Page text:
Warehouse Racking OSHA Compliance2019-01-08T11:58:44+00:00

Not even cutting-edge technology has eliminated the need for storage racks. They’re used in industrial warehouses, retail stores and commercial facilities.

Developing safety plans for facilities that utilize storage racks can be difficult because there are no definitive OSHA standards with respect to rack safety.This article will discuss applicable OSHA general industry standards, engineering guidelines, and operational safety procedures employers should utilize to protect employees and their business.

The following is a general discussion of rack safety, but employers with specific issues or questions would be wise to consult the racking manufacturer or a reputable expert. Talking things over with the experts at Stein Service & Supply is the best way to avoid incidents and prevent injuries.

Safety Risks

First, let’s take a look at what can go wrong. According to the Rack Manufacturers Institute, these are the most common causes of pallet rack failure and potential injury:

  • Damage from forklifts
  • Overloaded racks
  • Poor installation
  • Shoddy repair jobs
  • Alterations to rack configuration without the approval of a qualified engineer
  • Mixing and matching components

When qualified racking professionals are involved in the installation/repair and are consulted on any changes in the pallet racking system, safety hazards are largely preventable.

Employer Responsibilities

The OSHA general duty clause requires that each employer furnish to each of its employees a workplace that is free from recognized hazards that are causing or likely to cause death or serious physical harm.Employers should insure that (1) their rack systems are properly designed and engineered for their application and (2) proper work procedures, inspections, and training are in place to protect worker safety.

Pallet rack systems should be designed to adhere to the industry standard, ANSI/RMI MH16, known as “Specification for the Design, Testing and Utilization of Industrial Steel Storage Racks”. This is a comprehensive engineering standard incorporating system design, loads, component selection, material handling equipment, and installation.Employers should select a competent, reputable engineering firm and/or rack supplier to insure these standards are met.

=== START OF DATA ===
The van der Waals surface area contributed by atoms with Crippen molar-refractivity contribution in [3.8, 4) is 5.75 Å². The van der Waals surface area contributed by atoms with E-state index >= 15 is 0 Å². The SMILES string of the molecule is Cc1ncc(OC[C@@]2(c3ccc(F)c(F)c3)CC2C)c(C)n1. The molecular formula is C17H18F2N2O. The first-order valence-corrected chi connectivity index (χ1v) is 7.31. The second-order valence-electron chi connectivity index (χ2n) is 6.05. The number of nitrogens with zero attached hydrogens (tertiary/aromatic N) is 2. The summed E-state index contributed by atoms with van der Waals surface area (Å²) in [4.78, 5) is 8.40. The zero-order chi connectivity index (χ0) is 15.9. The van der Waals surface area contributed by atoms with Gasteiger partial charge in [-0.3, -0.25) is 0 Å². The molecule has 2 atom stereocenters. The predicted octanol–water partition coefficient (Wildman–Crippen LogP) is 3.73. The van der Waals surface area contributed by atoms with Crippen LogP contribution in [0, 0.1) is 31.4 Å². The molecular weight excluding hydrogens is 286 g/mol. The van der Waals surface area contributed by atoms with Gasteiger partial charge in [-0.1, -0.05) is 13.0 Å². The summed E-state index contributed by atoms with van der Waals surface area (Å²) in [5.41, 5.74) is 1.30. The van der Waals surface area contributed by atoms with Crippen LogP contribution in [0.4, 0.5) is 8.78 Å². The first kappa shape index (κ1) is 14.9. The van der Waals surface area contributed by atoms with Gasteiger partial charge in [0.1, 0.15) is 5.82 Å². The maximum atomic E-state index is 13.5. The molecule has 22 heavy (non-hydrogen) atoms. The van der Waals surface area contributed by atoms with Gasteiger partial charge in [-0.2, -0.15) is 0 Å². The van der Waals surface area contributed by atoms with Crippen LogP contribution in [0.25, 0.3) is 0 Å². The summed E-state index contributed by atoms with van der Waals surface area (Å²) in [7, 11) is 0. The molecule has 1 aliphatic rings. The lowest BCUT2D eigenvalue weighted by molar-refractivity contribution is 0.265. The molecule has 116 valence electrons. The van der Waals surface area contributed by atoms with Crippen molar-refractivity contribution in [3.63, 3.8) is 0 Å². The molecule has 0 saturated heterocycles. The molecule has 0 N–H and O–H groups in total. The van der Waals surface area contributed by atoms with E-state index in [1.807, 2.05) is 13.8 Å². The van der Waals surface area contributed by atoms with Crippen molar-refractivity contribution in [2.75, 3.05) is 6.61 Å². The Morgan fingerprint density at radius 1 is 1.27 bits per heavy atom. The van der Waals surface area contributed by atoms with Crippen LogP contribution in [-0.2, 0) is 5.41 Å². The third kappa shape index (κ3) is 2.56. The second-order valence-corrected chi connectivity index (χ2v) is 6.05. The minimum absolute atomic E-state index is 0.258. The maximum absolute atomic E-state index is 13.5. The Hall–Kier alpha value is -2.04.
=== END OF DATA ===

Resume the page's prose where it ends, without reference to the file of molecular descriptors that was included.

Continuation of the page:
Equally important is establishing work procedures and processes to maintain the integrity of the pallet rack systems.Forklift drivers should be certified and trained on rack load capacities and proper stacking techniques.Periodic rack inspections should be scheduled and any damage identified or reported should be repaired or replaced by certified technicians.

In addition, Employers should be aware of and in compliance with OSHA Material Handling Regulations (1910.176 and 1910.159) which state:

  • Where mechanical handling equipment is used, sufficient safe clearances shall be allowed for aisles and doorways. Aisles shall be kept clear of obstructions and shall be appropriately marked.
  • Stored items must be secured. Stored items must be stable and secured to prevent sliding or collapse.
  • There must be at least 18 inches of clearance between stored items and sprinkler heads. For ESFR sprinklers, a minimum of 36 inches is required.

The most common OSHA general duty violations are:

  • Rack columns are not anchored to the floor.
  • Load ratings are not present on the racking.
  • Racking is damaged

A Helpful Checklist

Employers or Safety Officers should be aware of and address any deficiencies in the following list. Stein Service and Supply provides these and other services to insure your company is in full compliance with existing regulations and responsibilities:

Design

  • Pallet racks are installed exactly according to the engineer’s drawings. Drawings and calculations are easily accessible.
  • Load ratings for all rack configurations are posted at the end of each aisle. Capacity is never exceeded.
  • Racks are properly aligned and are not out of plumb.
  • Qualified experts are consulted before racks are reconfigured or modified in any way.
  • Mixing racks from different vendors requires engineering review and approval
  • Bumpers, guards and additional reinforcements are in place where needed.
  • All uprights are properly anchored
  • Aisles are clear, and ample clearance is provided for material-handling equipment.

Safety Reviews and Inspections

  • Inspections are scheduled and performed on periodic basis
  • Anchoring is sturdy and in good repair.
  • There is no structural damage. Repairs or replacements are made promptly.
  • Beam deflection is not excessive. To calculate the limit, divide the length by 180. For example, dividing 86 inches by 180 results in a 0.48-inch deflection limit.
  • Welds show no cracking and bolts are tight and secure.
  • Decking is in good shape and the decking’s maximum load is adequate.
  • Your material-handling workers are thoroughly trained. They are aware of the weight of the material they are handling and the rack capacities. They are skilled in proper stacking techniques, and they observe height restrictions.
  • Workers know not to climb on warehouse racking. For the rare cases in which climbing is necessary, they know to get approval and use proper fall protection.
  • Employees know how to report damaged racking and feel comfortable doing so.

Rely on the Pros

If you still have questions or feel overwhelmed, you’ve come to the right place. For more than 20 years, our experts at Stein Service & Supply have worked with employers to help them run safe, efficient facilities. We offer warehouse racking inspection services as well as rack assessment classes. Contact us today!